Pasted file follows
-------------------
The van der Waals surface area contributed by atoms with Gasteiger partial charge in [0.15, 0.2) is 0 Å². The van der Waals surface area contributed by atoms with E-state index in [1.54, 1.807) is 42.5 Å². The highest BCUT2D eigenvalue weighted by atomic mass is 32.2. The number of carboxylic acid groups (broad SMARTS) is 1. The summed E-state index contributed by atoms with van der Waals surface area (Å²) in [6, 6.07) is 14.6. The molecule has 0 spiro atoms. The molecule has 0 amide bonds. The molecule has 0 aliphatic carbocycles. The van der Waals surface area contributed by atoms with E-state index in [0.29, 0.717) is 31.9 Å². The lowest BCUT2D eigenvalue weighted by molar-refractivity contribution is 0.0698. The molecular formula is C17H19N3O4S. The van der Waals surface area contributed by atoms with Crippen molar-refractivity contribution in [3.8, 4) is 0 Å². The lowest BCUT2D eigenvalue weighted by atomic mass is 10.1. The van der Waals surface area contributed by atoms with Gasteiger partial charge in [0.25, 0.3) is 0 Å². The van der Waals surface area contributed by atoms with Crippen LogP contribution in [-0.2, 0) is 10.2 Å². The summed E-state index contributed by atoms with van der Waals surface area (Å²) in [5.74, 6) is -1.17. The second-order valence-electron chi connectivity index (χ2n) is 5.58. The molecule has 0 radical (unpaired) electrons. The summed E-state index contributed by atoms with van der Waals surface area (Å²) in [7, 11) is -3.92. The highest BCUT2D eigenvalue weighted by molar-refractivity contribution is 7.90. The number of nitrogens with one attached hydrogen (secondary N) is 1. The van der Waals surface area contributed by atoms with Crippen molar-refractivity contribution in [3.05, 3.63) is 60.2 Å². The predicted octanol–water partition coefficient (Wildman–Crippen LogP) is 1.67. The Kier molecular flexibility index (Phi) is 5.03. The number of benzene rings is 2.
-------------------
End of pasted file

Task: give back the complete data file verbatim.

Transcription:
The van der Waals surface area contributed by atoms with Gasteiger partial charge in [0.15, 0.2) is 0 Å². The van der Waals surface area contributed by atoms with E-state index in [1.54, 1.807) is 42.5 Å². The highest BCUT2D eigenvalue weighted by atomic mass is 32.2. The number of carboxylic acid groups (broad SMARTS) is 1. The summed E-state index contributed by atoms with van der Waals surface area (Å²) in [6, 6.07) is 14.6. The molecule has 0 spiro atoms. The molecule has 0 amide bonds. The molecule has 0 aliphatic carbocycles. The van der Waals surface area contributed by atoms with E-state index in [0.29, 0.717) is 31.9 Å². The lowest BCUT2D eigenvalue weighted by molar-refractivity contribution is 0.0698. The molecular formula is C17H19N3O4S. The van der Waals surface area contributed by atoms with Crippen molar-refractivity contribution in [3.8, 4) is 0 Å². The lowest BCUT2D eigenvalue weighted by atomic mass is 10.1. The van der Waals surface area contributed by atoms with Gasteiger partial charge in [0.25, 0.3) is 0 Å². The van der Waals surface area contributed by atoms with Crippen LogP contribution in [-0.2, 0) is 10.2 Å². The summed E-state index contributed by atoms with van der Waals surface area (Å²) in [5.74, 6) is -1.17. The second-order valence-electron chi connectivity index (χ2n) is 5.58. The molecule has 0 radical (unpaired) electrons. The summed E-state index contributed by atoms with van der Waals surface area (Å²) in [7, 11) is -3.92. The highest BCUT2D eigenvalue weighted by molar-refractivity contribution is 7.90. The number of nitrogens with one attached hydrogen (secondary N) is 1. The van der Waals surface area contributed by atoms with Crippen molar-refractivity contribution in [3.05, 3.63) is 60.2 Å². The predicted octanol–water partition coefficient (Wildman–Crippen LogP) is 1.67. The Kier molecular flexibility index (Phi) is 5.03. The number of benzene rings is 2.